Wednesday, September 21, 2005

USS Texas

For a life-long landlubber, I love ships. Especially those guarantors of our nation's security, the venerated warships of the US Navy.

Being from Iowa, it's with not a little pride that I fondly recall the mightiest quartet of battleships ever built, the Iowa Class. Ships built well enough to serve into the waning years of the 20th Century (and beyond, if again called upon), and see action in one major, and three minor wars. In 1989, I had the unexpected pleasure of receiving a brief but thoroughly gratifying tour of the then in-commission USS New Jersey, basing in southern California. An awesome experience.

Today, with all of the human drama building around Hurricane Rita, my thoughts dwell as well on one venerable historical vessel, now resting once again in Harms' Way: the USS Texas, BB 35. In her day, an old, slow, but formidable battleship of the US Navy; now, a floating museum located at the San Jacinto Memorial Battleground near Laporte, Tx, close to Houston.

And in Hurricane Rita's projected track.

To some, she's little more than a relic of the early-mid 20th Century; to me, she's invaluable history and a living, tangible tribute of this nation's power from an era where military might -- and the ability to project it -- meant the difference between having freedom, and having it threatened, if not taken away.

Not so different today as then; different enemies, same need of projectable power to meet them.

In brief, the USS Texas was commissioned in 1914. She saw service in World War I, but never came to serve that primary role she was built to perform: meet the nation's enemies in battle. A generation later -- newer, faster battleships were coming online, and much of the older US battle line lay devastated in the mud of Pearl Harbor -- the USS Texas would fulfill her mission many times over: as fire support off French North Africa, during the TORCH invasion in November, 1942; as fire support on the historic morning of June 6, 1944, off Pointe du Hoc, Omaha Beach and targets inland, for the Great Crusade; she and the USS Arkansas would duel with German shore batteries near Cherbourg; the Texas was straddled 65 times during the engagement, and hit once by a dud 240 mm shell, but never flinched in her mission of fire support; in August, she would again provide fire support against German shore batteries during the Allied invasion of Southern France.

Not content to rest on her laurels at the conclusion of her ETO mission, USS Texas would sail on to the Pacific Theatre of Operations, providing invaluable fire support to the soldiers and Marines who stormed the harrowing, heroic beaches of Iwo Jima in February, 1945; and one last time, she provided two months' worth of on-call fire support at Okinawa, during which time she was singled out by a Japanese kamikaze aircraft for destruction; but it was the kamikaze who went to destruction, at the hands of those who stoutly manned the guns of the USS Texas.

In 1948, she was decommissioned, and came to her place of honor at San Jacinto Memorial Battleground.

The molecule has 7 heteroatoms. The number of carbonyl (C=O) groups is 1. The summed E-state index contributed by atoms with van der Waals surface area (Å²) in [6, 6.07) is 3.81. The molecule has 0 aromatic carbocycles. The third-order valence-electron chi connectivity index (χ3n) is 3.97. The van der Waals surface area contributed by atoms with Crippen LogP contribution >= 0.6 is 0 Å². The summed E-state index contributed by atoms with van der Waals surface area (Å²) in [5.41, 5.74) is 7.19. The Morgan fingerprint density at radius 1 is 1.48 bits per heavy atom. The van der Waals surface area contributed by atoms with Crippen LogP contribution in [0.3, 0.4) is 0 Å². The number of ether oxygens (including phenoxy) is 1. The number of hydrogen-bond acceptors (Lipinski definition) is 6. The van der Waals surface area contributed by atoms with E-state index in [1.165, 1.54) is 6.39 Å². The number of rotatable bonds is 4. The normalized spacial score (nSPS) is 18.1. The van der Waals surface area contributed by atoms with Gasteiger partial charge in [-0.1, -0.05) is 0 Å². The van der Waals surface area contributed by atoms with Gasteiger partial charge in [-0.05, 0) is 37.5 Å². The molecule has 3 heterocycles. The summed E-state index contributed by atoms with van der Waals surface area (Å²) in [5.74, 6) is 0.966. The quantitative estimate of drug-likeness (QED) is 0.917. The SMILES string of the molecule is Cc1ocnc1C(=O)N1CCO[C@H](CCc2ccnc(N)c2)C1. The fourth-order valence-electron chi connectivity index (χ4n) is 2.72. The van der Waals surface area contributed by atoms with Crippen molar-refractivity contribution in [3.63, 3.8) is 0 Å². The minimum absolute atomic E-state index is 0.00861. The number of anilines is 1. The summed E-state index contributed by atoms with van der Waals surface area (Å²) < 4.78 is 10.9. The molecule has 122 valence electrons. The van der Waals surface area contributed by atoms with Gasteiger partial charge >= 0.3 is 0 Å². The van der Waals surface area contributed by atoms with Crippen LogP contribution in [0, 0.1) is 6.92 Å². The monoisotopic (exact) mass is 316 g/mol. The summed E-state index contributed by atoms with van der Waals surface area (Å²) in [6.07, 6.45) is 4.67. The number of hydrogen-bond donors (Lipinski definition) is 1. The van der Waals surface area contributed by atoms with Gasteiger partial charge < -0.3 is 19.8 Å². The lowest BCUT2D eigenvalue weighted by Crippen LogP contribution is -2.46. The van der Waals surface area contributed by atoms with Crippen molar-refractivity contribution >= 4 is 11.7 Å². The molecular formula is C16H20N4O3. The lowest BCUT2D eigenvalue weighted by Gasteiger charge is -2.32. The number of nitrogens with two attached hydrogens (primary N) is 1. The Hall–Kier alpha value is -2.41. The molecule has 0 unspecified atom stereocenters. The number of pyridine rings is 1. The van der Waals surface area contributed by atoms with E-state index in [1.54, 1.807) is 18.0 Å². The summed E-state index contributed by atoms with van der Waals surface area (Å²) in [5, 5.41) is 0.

In the summer of 1990, while in Houston on business, I had the opportunity to stand on the deck of the USS Texas. Like my experience the year was awesome.

Now, 60 years after having last fired her guns in anger, the USS Texas stands again in Harms' Way. This time, with no mission to defend our shores; the enemy -- Rita -- is one for which the Texas was not built to confront.

But confront she must.

So while my thoughts and prayers will be with the evacuees and the emergency services personnel -- many of whom don't have the luxury of evacuating ahead of Rita -- I will have a thought and prayer as well for a valiant, durable, long-serving fighting lady, and deserved historical monument to a great nation at a great and trying time in her national history.

With the tradition long established, and bearing the name USS Texas, I believe she'll meet this challenge as stubbornly and doggedly as heretofore; I believe she'll come through.


Blogger FTS said...

Awesome post. Oblige me a moment to stick out my Texan chest in pride.

I have a feeling she will come through the storm intact, just as the state whose name she proudly bears.

21 September, 2005 21:08  
Anonymous Anonymous said...

Here's hoping you all get splattered like you all deserve

21 September, 2005 21:18  
Blogger Skunkfeathers said...

Dear Anincompoop: thank you for your mindless sentiments. When your time comes, I hope it's grisly. Like you deserve.

21 September, 2005 22:45  
Blogger Karen said...

That was a wonderful post. Rita sounds worse than Katrina from what I just read. My heart goes out to all those in the path.

22 September, 2005 06:24  
Blogger Monica said...

How did I miss this post? Thank you for your eloquent post and allow me to also feel pride like FTS, although forgive me if I don't stick my chest out...(I have to remain true to Seymour, you know, even if he IS cheating on me with Jane.)

As for your anonymous commenter, welcome to the club, Skunk, and I second your comment back.

27 September, 2005 12:03  
Anonymous Anonymous said...

For the next national hurricane center miami ; the easy way to keep going.

06 November, 2005 22:50  

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